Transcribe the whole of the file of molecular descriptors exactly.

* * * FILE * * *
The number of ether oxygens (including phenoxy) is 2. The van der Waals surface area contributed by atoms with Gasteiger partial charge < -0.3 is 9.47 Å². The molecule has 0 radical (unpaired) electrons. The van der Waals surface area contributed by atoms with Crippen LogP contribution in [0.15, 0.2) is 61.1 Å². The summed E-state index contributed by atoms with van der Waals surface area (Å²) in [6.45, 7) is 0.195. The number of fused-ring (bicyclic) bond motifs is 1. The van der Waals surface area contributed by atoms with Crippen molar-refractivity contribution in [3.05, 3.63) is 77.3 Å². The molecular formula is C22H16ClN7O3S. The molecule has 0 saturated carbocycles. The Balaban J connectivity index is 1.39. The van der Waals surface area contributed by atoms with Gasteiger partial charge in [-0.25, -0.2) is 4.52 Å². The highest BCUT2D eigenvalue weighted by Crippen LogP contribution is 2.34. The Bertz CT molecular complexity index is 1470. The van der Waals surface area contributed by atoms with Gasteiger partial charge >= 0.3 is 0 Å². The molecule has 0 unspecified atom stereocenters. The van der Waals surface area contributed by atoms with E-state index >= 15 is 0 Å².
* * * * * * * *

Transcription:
The number of ether oxygens (including phenoxy) is 2. The van der Waals surface area contributed by atoms with Gasteiger partial charge < -0.3 is 9.47 Å². The molecule has 0 radical (unpaired) electrons. The van der Waals surface area contributed by atoms with Crippen LogP contribution in [0.15, 0.2) is 61.1 Å². The summed E-state index contributed by atoms with van der Waals surface area (Å²) in [6.45, 7) is 0.195. The number of fused-ring (bicyclic) bond motifs is 1. The van der Waals surface area contributed by atoms with Crippen molar-refractivity contribution in [3.05, 3.63) is 77.3 Å². The molecular formula is C22H16ClN7O3S. The molecule has 0 saturated carbocycles. The Balaban J connectivity index is 1.39. The van der Waals surface area contributed by atoms with Gasteiger partial charge in [-0.25, -0.2) is 4.52 Å². The highest BCUT2D eigenvalue weighted by Crippen LogP contribution is 2.34. The Bertz CT molecular complexity index is 1470. The van der Waals surface area contributed by atoms with Gasteiger partial charge >= 0.3 is 0 Å². The molecule has 0 unspecified atom stereocenters. The van der Waals surface area contributed by atoms with E-state index >= 15 is 0 Å².